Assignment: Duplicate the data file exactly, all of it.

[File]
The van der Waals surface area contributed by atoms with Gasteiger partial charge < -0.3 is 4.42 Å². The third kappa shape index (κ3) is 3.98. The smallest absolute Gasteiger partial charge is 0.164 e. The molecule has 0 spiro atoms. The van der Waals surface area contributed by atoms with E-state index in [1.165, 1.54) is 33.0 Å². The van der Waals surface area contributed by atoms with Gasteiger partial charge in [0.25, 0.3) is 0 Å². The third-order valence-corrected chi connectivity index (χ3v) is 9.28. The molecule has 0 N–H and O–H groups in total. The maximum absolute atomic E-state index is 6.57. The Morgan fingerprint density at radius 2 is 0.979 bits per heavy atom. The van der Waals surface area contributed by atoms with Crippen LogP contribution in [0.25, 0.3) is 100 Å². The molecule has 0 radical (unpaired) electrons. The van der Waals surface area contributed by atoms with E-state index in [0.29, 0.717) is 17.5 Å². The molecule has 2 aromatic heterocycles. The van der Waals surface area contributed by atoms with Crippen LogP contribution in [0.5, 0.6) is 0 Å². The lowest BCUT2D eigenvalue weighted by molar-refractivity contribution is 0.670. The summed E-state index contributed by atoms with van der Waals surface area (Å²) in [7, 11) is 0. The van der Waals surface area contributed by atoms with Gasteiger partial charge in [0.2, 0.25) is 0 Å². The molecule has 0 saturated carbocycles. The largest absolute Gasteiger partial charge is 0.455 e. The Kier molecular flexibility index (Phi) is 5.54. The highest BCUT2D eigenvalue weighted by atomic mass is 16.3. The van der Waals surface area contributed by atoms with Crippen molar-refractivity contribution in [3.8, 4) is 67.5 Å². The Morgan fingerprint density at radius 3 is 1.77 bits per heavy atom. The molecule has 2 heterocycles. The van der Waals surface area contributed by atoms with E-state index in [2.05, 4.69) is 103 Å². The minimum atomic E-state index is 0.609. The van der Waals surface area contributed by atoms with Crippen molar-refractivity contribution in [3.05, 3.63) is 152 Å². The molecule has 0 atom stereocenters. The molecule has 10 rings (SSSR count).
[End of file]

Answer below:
The van der Waals surface area contributed by atoms with Gasteiger partial charge < -0.3 is 4.42 Å². The third kappa shape index (κ3) is 3.98. The smallest absolute Gasteiger partial charge is 0.164 e. The molecule has 0 spiro atoms. The van der Waals surface area contributed by atoms with E-state index in [1.165, 1.54) is 33.0 Å². The van der Waals surface area contributed by atoms with Gasteiger partial charge in [0.25, 0.3) is 0 Å². The third-order valence-corrected chi connectivity index (χ3v) is 9.28. The molecule has 0 N–H and O–H groups in total. The maximum absolute atomic E-state index is 6.57. The Morgan fingerprint density at radius 2 is 0.979 bits per heavy atom. The van der Waals surface area contributed by atoms with Crippen LogP contribution in [0.25, 0.3) is 100 Å². The molecule has 0 radical (unpaired) electrons. The van der Waals surface area contributed by atoms with E-state index in [0.29, 0.717) is 17.5 Å². The molecule has 2 aromatic heterocycles. The van der Waals surface area contributed by atoms with Crippen LogP contribution in [0.5, 0.6) is 0 Å². The lowest BCUT2D eigenvalue weighted by molar-refractivity contribution is 0.670. The summed E-state index contributed by atoms with van der Waals surface area (Å²) in [7, 11) is 0. The van der Waals surface area contributed by atoms with Gasteiger partial charge in [0.2, 0.25) is 0 Å². The molecule has 0 saturated carbocycles. The largest absolute Gasteiger partial charge is 0.455 e. The Kier molecular flexibility index (Phi) is 5.54. The highest BCUT2D eigenvalue weighted by atomic mass is 16.3. The van der Waals surface area contributed by atoms with Crippen molar-refractivity contribution in [3.8, 4) is 67.5 Å². The Morgan fingerprint density at radius 3 is 1.77 bits per heavy atom. The molecule has 2 heterocycles. The van der Waals surface area contributed by atoms with E-state index in [2.05, 4.69) is 103 Å². The minimum atomic E-state index is 0.609. The van der Waals surface area contributed by atoms with Crippen molar-refractivity contribution in [3.05, 3.63) is 152 Å². The molecule has 0 atom stereocenters. The molecule has 10 rings (SSSR count).